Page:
Brief-bags are now either blue or red. Blue bags are those with which barristers provide themselves when first called, and, in some jurisdictions, it is a breach of etiquette to let this bag be visible in court. The only brief-bag allowed to be placed on the desks is the red bag, which by English legal etiquette is given by a leading counsel to a junior as a reward for excellence in some important case. This is still viewed as one of the great traditions of the bar. The red bag is embroidered with the junior barrister's initials and a handwritten note of thanks is usually placed inside the bag. In many jurisdictions, the receipt of a red bag from a silk is seen as a rite of passage for a junior barrister.

The use of such special bags eventually led to the briefcase.



In English ecclesiastical law a brief meant letters patent issued out of chancery to churchwardens or other officers for the collection of money for church purposes. Such briefs were regulated by a statute of 1704, but are now obsolete, though they are still to be found named in one of the rubrics in the Communion service of the Book of Common Prayer.

United States


In the United States, the word differs in meaning from its English counterpart because attorneys in the United States exercise all the functions distributed in England between barristers and solicitors. A lawyer sometimes prepares for his own use what is called a "trial brief" for use at the trial. This corresponds in all essential particulars with the "brief" prepared by the solicitor in England for the use of counsel.

But the more distinctive use of the term in America is in the case of the brief "in error or appeal," before an appellate court. This is a written or printed document, varying according to circumstances, but embodying the argument on the question affected. Most of the appellate courts require the filing of printed briefs for the use of the court and opposing counsel at a time designated for each side before hearing. In the rules of the United States Supreme Court and circuit courts of appeals the brief is required to contain a concise statement of the case, a specification of errors relied on, including the substance of evidence, the admission or rejection of which is to be reviewed, or any extract from a charge excepted to, and an argument exhibiting clearly the points of law or fact to be discussed. This form of brief, it may be added, is also adopted for use at the trial in certain states of the Union which require printed briefs to be delivered to the court.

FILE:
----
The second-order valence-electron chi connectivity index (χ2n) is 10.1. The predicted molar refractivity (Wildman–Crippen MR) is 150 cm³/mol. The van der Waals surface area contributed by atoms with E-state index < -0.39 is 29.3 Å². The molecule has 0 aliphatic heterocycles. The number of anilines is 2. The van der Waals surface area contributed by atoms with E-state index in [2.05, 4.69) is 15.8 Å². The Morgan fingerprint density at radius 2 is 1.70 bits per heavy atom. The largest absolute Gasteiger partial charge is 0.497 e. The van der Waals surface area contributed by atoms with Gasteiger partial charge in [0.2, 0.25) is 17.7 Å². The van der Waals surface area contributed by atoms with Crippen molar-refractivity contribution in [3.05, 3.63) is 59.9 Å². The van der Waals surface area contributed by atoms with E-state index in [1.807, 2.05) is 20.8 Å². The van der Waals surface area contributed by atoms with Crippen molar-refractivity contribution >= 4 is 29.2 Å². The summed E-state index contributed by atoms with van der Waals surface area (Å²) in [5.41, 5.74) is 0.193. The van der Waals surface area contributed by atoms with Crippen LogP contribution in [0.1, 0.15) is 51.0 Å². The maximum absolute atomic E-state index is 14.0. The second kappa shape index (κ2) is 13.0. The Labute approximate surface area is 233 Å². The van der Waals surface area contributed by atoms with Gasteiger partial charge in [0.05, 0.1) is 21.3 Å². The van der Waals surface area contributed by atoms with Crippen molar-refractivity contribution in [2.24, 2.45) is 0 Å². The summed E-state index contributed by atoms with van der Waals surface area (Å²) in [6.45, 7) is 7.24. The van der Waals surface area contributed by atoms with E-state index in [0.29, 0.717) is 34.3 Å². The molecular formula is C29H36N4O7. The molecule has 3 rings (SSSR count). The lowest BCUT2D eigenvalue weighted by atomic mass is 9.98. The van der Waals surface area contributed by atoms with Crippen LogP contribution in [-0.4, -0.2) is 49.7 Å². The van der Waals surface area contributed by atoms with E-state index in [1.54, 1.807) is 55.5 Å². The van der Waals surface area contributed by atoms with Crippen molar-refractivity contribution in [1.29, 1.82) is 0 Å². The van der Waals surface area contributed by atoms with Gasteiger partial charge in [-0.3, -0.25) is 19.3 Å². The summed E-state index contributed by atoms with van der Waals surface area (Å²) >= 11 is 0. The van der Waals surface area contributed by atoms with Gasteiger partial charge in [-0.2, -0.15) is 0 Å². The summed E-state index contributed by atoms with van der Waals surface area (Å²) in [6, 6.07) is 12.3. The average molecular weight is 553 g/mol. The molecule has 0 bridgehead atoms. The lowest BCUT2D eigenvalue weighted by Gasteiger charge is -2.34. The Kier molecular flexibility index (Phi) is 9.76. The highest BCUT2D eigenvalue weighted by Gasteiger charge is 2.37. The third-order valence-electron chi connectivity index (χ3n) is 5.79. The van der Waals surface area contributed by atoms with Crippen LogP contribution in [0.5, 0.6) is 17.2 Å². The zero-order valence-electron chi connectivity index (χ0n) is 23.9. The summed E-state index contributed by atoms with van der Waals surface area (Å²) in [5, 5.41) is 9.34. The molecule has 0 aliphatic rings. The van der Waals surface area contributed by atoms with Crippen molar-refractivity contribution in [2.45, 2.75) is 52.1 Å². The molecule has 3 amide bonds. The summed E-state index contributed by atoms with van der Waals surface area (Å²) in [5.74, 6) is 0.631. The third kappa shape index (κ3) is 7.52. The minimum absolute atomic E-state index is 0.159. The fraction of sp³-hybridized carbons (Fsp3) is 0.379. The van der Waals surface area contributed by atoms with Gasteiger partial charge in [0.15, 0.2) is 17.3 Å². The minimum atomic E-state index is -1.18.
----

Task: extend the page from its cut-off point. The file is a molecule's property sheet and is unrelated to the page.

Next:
In American courts, the brief typically has the following parts: a table of contents; a table of authorities listing the cases, statutes, and regulations that are cited; a presentation of the issues under review by the court, usually in only one sentence if possible; a statement of the case that presents the relevant facts and the previous history of the case in the lower courts; a summary of the legal standard of review that the appellate court should use in evaluating the decision of the lower court; a summary of the party's argument; and the full discussion of the legal and/or policy arguments explaining why the party believes it should win the case, which will be the most lengthy portion of the brief. The brief may also be accompanied by an appendix that includes copies of the lower court opinions and other documents or court opinions cited in the brief. The particular required format of briefs is a matter of local court procedural rules.



In Scotland a brief is called a memorial[2] and in Canada it is called a factum. In Australia the tradition regarding briefs is almost identical to England, except that the use of brief bags is relatively uncommon. In Dutch and German, the word brief refers to a regular letter.

Professional vs. student briefs


In North American law schools, students usually study historical cases by "briefing" them. Law school briefs are shorter than court briefs but follow a similar structure: presentation of issue, presentation of facts, presentation of legal and policy arguments and presentation of outcome. In the United States, the practice of briefing cases for study began at Harvard Law School in the fall of 1870 with the introduction of the case method of teaching by Professor Christopher Columbus Langdell. Case briefing is a widely accepted pedagogical method among law professors today.

IRAC Case Briefing


IRAC is an Abbreviation of Issue, Rule, Analysis (or some say Application), Conclusion. When a potential client has an interview with an attorney and tells of the legal problem, the attorney, or office paralegal, will review prior case law to find out if the client does indeed have a problem that has legal remedy.

The formation of each case brief follows the same pattern: Facts, Issue, Rule, Analysis, Impact. A case brief may also include a dissent or concurrence if there is either in the particular case. The facts should include the important information from the case, and should also include the procedural history before it makes it to the supreme court. The issue statement should always be in the form of a question that will be answered in the rule section.

Some schools prefer students to list the Facts, Issue, Holding, and Reasoning.

See also



  1. ^ Federal Rules of Civil Procedure 16(C)(2)
  2. ^ "Memorial n." Dictionary of the Scots Language. Retrieved 22 August 2023.